BUREAUCRACY A persistent libertarian and monarchist critique of democracy is the claim that it encourages the elected representatives to change the law without the need of something and in particular to make the new laws work perfectly. This is seen as influence in several ways. New laws constrict the scope of what were previously private liberties. Changing laws make it impossible for a willing non-specialist to remain law-abiding. A legal system where any ordinary citizen can expect to be breaking some law in ignorance most of the time is an invitation for law enforcement to unsuitable power. This continual complication of the law is also seen by some as contrary to the simple and eternal natural law - bringing the whole legal system not being respected. FREEDOM AND RIGHT The freedoms and rights of the citizens in liberal democracies are usually seen as beneficial. Democracies are more often associated with a higher average self-reported happiness in a nation and have the potential to put in place better education, longer life expectancy, lower infant mortality, access to drinking water, and better health care than dictatorships.

Democratic War or Democratic Peace?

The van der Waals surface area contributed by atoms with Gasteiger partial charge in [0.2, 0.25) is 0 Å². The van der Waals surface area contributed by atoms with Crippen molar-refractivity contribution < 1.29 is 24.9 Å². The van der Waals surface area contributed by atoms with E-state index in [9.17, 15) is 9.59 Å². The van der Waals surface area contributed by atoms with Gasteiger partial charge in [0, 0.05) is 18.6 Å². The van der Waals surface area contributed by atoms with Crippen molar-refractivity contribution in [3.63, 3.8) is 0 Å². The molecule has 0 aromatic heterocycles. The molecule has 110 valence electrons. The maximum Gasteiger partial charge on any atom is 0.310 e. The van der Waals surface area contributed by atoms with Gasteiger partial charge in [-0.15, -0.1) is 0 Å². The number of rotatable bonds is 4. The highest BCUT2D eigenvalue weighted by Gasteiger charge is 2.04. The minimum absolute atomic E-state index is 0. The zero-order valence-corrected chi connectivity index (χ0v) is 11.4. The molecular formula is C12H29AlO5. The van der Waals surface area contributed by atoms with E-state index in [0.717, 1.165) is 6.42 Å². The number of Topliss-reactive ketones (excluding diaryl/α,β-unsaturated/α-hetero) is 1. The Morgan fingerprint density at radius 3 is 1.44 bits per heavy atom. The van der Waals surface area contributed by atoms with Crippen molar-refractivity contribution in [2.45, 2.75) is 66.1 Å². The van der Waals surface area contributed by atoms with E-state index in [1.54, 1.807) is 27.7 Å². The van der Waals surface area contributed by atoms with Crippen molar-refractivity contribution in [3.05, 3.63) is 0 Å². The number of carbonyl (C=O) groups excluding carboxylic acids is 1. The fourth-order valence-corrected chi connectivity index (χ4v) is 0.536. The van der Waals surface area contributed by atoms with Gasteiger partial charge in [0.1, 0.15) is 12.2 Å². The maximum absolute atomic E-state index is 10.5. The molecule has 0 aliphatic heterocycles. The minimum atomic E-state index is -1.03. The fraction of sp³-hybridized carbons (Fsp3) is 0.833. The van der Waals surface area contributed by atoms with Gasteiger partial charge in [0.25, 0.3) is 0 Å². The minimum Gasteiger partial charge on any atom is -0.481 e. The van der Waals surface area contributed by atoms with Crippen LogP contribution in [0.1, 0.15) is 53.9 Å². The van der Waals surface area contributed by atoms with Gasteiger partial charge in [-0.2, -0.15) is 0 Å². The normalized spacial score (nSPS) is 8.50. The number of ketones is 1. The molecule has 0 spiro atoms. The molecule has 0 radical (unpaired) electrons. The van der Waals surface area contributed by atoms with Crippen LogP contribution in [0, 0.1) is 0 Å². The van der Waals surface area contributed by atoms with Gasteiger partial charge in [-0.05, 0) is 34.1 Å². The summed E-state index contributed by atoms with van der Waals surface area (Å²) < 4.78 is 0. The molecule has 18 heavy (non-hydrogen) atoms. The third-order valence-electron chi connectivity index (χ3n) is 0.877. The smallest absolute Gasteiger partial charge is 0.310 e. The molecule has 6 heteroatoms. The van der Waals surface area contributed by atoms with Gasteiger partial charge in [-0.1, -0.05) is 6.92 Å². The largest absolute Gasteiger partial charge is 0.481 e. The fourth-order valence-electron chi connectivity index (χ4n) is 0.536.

Democratic peace theory: The democratic peace theory is often an evidence of the advantages of democracy, and its superiority to other forms of government. Among others, Margaret Thatcher and George W. Bush have quoted it in support of military action (in the Falklands War and the 2003 invasion of Iraq). As that apparently paradoxical use indicates democratic peace theory is not so much a peace theory as a war theory. In its original form it is a political science theory, which statistically analysed pairs (dyads) of warring states, and concluded that democracies specifically, liberal democracies rarely go to war with one another. Democracies do go to war, and if not with other democracies, then logically with nondemocracies. The subsequent development of dyadic democratic peace theory has also concerned itself with cases of democracies at war, and democracy initiated wars. However, from the start, the dyadic research findings were too used to suggest that democracies are objectively better than non-democracies. That cannot be inferred from a finding that democracies do not go to war with each other external policy does not legitimise internal regime. Democratic peace theory was used to imply western cultural superiority, and to justify democratisation, even by force. As a result, it acquired connotations of a prowestern, pro-American, pro-democracy theory, and became associated with historicist ideas about the inevitable global victory of western democracy. Some researchers developed what are now called monadist versions of the theory, with more emphasis on political philosophy, and they do emphasise the internally peaceful nature of democracies. More general theories developed from the monadic version, including the theory of democide, claim less systematic violence of all kinds, including civil war, within democracies. Dyadic-oriented research continues to show that democracy fight non-democracies. This is even evident in wellpublicised studies by R. J. Rommel, a libertarian democratic peace theory theorist noted for his hostility to autocracy. He said where war was defined as any military action with more than 1000 killed in battle. 155 wars (44%) were fought by a democracy - defined as voting rights for at least 2/3 of all adult males - against a non-democracy. The study found no wars at all between democracies, and the rest were between non-democracies. As a theoretical explanation for this observed pattern, some dyadic theorists posit the existence of 'militant democracy', as a specific ideological orientation of states. Harold Muller and Jonas Wolff describe in a 2004 paper "two ideal type orientations of democracies in order to account for